Veterans such as starting receiver Plaxico Burress and future Hall of Fame running back LaDainian Tomlinson are not expected to return. New York won't have much cap space, so the team must get creative while making upgrades.

This is also a huge offseason for quarterback Mark Sanchez, who has made only marginal strides in his three seasons. The Jets publicly back the third-year quarterback. The team knows if Sanchez plays well and remains confident, everything else on offense falls into place.

Leading Questions: AFC North

February, 23, 2011
2/23/11
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With the offseason in full swing, let's take a look at one major question facing each AFC North team as it begins preparations for the 2011 season:

CINCINNATI BENGALS

Should the Cincinnati Bengals give into Carson Palmer’s trade demands?

After eight underachieving seasons in Cincinnati, Palmer wants out and everyone from his agent to teammates to his realtor believe Palmer is absolutely serious. So how should the Bengals handle this situation?

Cincinnati is consistently one of the NFL's more downtrodden franchises and has been through this before. In the past, players such as Takeo Spikes, Corey Dillon and Chad Ochocinco have expressed the desire to get out of Cincinnati and couldn't leave on their terms.

But Palmer's situation is different for two reasons. First, he's the franchise quarterback, the most important player on the team. Second, he's threatened to retire if he's not traded, which is something Spikes, Dillon and Ochocinco never did. These two factors up the ante tremendously in terms of putting pressure on the Bengals.

If Palmer, 31, holds firm on his demands, that leaves Dan LeFevour and Jordan Palmer as the other quarterbacks on Cincinnati's roster. The Bengals cannot start the 2011 season with either of those players under center. As more time goes by with uncertainty, it becomes more likely the Bengals must do something to get quarterback help in the draft or free agency.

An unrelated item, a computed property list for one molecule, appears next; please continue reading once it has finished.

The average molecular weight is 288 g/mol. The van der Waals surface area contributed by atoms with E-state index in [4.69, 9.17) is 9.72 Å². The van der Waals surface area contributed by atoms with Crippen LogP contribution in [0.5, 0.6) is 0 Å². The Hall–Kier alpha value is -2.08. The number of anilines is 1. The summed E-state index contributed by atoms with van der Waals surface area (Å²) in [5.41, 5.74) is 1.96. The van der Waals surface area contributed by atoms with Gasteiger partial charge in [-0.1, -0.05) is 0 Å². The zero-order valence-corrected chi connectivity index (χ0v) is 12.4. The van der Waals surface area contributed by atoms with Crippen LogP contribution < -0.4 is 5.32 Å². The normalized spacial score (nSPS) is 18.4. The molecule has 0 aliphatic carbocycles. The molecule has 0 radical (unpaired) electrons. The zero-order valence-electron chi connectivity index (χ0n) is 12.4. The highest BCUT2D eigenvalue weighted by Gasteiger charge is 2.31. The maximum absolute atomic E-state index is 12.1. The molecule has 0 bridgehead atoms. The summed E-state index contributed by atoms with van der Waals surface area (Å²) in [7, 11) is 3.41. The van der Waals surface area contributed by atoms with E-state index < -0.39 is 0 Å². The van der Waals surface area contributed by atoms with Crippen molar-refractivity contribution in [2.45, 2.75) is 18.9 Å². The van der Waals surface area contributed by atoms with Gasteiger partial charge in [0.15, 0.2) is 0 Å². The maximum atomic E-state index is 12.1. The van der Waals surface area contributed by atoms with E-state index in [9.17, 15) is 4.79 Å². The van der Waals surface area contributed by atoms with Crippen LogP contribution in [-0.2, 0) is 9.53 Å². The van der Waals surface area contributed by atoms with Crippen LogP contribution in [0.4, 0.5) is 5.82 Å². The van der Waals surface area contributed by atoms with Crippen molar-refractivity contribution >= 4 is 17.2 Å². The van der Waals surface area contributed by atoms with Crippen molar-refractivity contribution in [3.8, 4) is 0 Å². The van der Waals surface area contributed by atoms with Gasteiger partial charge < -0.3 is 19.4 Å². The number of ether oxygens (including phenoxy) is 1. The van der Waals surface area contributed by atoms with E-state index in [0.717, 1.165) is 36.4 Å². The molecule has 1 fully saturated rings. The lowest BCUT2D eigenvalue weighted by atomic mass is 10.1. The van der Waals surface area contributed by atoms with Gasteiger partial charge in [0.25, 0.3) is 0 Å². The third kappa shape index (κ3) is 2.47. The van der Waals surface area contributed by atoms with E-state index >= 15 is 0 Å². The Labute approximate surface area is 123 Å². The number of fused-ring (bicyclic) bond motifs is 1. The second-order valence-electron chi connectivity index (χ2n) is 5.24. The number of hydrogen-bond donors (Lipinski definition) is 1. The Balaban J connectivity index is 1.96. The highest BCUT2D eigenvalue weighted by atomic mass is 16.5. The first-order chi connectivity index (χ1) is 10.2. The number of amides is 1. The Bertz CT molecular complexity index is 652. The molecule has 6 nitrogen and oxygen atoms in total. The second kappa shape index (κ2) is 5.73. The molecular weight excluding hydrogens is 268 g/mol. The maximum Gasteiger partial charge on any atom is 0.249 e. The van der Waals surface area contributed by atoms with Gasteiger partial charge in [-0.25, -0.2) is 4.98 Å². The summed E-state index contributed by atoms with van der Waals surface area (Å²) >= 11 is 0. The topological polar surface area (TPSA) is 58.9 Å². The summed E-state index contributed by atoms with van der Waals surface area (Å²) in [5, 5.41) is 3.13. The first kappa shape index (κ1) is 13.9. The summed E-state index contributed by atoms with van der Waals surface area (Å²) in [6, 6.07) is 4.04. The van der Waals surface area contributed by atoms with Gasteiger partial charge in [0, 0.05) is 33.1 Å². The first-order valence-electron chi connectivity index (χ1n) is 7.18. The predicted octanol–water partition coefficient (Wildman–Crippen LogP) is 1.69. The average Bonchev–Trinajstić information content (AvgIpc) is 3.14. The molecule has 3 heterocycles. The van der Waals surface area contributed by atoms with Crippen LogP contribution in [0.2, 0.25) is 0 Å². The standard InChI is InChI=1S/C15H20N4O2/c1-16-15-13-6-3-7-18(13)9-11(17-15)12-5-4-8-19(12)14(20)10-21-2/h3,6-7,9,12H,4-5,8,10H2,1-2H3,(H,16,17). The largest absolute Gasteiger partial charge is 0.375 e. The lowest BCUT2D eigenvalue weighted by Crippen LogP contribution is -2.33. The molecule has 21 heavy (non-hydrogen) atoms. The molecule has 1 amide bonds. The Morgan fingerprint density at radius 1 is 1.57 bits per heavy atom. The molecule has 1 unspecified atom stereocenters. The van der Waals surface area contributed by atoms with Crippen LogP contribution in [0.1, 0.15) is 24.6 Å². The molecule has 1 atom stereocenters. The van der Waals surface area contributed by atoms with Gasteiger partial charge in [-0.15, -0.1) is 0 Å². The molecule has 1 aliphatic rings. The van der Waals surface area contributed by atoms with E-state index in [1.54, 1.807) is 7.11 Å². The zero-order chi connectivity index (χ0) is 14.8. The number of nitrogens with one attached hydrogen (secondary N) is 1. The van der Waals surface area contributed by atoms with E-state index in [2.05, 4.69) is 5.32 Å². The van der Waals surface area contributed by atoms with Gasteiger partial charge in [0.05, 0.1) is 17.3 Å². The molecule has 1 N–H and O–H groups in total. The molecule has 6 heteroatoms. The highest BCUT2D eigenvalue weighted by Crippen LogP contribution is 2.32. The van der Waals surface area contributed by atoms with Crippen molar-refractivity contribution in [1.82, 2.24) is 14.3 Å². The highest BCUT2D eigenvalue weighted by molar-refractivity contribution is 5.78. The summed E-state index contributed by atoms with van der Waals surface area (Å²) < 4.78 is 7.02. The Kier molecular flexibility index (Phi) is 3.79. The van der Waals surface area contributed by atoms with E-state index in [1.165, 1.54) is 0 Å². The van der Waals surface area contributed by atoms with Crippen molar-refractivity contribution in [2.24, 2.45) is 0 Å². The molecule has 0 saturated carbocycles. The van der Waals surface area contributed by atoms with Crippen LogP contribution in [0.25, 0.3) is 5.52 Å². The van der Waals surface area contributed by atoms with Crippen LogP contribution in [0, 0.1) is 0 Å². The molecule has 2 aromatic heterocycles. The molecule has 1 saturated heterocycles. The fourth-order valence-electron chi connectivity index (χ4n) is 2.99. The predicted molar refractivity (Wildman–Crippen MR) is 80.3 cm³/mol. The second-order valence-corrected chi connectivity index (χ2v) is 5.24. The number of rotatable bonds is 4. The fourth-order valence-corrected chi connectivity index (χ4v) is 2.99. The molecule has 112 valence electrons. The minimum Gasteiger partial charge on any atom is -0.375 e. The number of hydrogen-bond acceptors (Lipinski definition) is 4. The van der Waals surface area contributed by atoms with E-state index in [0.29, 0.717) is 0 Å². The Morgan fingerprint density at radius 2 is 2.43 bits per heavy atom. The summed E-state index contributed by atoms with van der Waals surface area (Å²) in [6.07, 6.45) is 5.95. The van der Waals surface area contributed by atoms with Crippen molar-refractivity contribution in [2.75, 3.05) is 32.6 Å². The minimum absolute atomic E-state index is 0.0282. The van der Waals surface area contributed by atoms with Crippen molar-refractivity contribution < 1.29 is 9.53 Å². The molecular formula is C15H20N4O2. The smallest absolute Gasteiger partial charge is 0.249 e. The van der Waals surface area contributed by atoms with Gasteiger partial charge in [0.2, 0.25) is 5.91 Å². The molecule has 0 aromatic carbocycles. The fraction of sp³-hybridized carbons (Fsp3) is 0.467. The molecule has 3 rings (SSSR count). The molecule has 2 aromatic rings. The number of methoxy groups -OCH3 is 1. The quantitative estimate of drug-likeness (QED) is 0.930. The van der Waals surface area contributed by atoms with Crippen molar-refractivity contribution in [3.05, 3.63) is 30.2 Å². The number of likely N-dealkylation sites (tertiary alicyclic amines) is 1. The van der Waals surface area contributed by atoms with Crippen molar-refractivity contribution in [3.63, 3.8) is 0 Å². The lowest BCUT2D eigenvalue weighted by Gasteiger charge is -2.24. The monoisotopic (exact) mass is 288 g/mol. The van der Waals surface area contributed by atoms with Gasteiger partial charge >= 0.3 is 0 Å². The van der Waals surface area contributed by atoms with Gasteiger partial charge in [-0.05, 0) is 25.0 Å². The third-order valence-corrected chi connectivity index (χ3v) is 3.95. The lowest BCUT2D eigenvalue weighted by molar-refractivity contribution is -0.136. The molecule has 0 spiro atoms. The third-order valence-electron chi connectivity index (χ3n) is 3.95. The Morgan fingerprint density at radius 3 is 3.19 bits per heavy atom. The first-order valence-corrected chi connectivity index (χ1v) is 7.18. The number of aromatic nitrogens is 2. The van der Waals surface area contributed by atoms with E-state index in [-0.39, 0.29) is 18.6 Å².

In my opinion, the Bengals should trade Palmer while they can still get decent value for him. Cincinnati will be rebuilding for the next two years anyway -- with or without Palmer -- and there are plenty of teams in need of a good quarterback.

But the Bengals are standing their ground, hoping Palmer will have a change of heart. That's a dangerous assumption with free agency potentially starting next month and the NFL draft coming in April.

BALTIMORE RAVENS

Are concerns about Baltimore Ravens quarterback Joe Flacco legit?

As we continue the subject of quarterbacks, we move over to Baltimore. Flacco is getting drilled this offseason by media and fans for not leading the Ravens past the divisional round. Baltimore entered last season as a Super Bowl favorite and by those standards the team -- and particularly the offense -- underachieved.

Now people are starting to doubt Flacco. He has struggled in the playoffs, recording just one passer rating above 90.0 in seven career postseason games. It's no secret an organization is tied into the success and development of its quarterback. But are the expectations of Flacco, in his third season, too high too soon? The answer is, yes.

Flacco has become a victim of his own early success. He advanced to the AFC title game as a rookie and has had expectations of getting to the Super Bowl thrust upon him since.

Last season, Flacco set career-highs in passing yards (3,622), touchdowns (25) and passer rating (93.6) for the Ravens (12-4). But it's the second-round loss to the Pittsburgh Steelers that stands out in most people's mind.

Flacco likely must get past rival quarterback Ben Roethlisberger of Pittsburgh for the Ravens to take that next step. But there is no shame in losing to the eventual AFC champions in the postseason.

Young quarterbacks such as Matt Ryan, Mark Sanchez and Josh Freeman are viewed in a much more favorable light in their cities. Flacco has had as much career success and put up equal or better numbers than all of them. He deserves a break.

PITTSBURGH STEELERS

What will the Steelers do at cornerback?

As their Super Bowl XLV loss to the Green Bay Packers proved, the Steelers must add quality depth in the secondary. The Packers, New England Patriots and New Orleans Saints provide the blueprint of how to beat Pittsburgh's vaunted defense: spread the Steelers out with multiple receivers.

The Steelers simply don't have enough good cornerbacks to defend three- and four-receiver sets. This also takes Pittsburgh's strongest players-- its linebackers -- off the field in favor of players such as William Gay and Anthony Madison.